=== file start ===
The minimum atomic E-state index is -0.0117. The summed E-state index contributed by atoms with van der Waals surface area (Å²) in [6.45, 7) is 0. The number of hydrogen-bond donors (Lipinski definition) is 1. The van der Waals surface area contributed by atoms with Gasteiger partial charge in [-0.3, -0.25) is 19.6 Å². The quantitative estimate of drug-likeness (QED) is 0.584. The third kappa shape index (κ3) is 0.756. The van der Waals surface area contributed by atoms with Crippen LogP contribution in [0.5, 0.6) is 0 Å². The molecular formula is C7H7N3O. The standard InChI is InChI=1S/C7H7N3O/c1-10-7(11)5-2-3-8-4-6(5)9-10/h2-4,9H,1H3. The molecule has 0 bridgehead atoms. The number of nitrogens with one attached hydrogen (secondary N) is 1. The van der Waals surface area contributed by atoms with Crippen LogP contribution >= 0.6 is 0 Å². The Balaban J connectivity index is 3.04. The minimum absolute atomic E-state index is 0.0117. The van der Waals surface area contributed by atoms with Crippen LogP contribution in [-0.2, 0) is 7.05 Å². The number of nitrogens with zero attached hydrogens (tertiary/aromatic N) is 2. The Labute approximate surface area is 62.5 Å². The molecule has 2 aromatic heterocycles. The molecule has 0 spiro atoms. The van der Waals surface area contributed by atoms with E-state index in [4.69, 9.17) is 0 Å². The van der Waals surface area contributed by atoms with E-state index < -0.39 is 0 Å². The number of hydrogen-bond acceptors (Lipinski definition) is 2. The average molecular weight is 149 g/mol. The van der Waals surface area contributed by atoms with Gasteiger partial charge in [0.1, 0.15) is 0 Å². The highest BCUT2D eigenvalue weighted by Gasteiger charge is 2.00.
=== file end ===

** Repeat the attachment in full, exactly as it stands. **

The minimum atomic E-state index is -0.0117. The summed E-state index contributed by atoms with van der Waals surface area (Å²) in [6.45, 7) is 0. The number of hydrogen-bond donors (Lipinski definition) is 1. The van der Waals surface area contributed by atoms with Gasteiger partial charge in [-0.3, -0.25) is 19.6 Å². The quantitative estimate of drug-likeness (QED) is 0.584. The third kappa shape index (κ3) is 0.756. The van der Waals surface area contributed by atoms with Crippen LogP contribution in [0.5, 0.6) is 0 Å². The molecular formula is C7H7N3O. The standard InChI is InChI=1S/C7H7N3O/c1-10-7(11)5-2-3-8-4-6(5)9-10/h2-4,9H,1H3. The molecule has 0 bridgehead atoms. The number of nitrogens with one attached hydrogen (secondary N) is 1. The van der Waals surface area contributed by atoms with Crippen LogP contribution >= 0.6 is 0 Å². The Balaban J connectivity index is 3.04. The minimum absolute atomic E-state index is 0.0117. The van der Waals surface area contributed by atoms with Crippen LogP contribution in [-0.2, 0) is 7.05 Å². The number of nitrogens with zero attached hydrogens (tertiary/aromatic N) is 2. The Labute approximate surface area is 62.5 Å². The molecule has 2 aromatic heterocycles. The molecule has 0 spiro atoms. The van der Waals surface area contributed by atoms with E-state index in [4.69, 9.17) is 0 Å². The van der Waals surface area contributed by atoms with E-state index < -0.39 is 0 Å². The number of hydrogen-bond acceptors (Lipinski definition) is 2. The average molecular weight is 149 g/mol. The van der Waals surface area contributed by atoms with Gasteiger partial charge in [0.1, 0.15) is 0 Å². The highest BCUT2D eigenvalue weighted by Gasteiger charge is 2.00.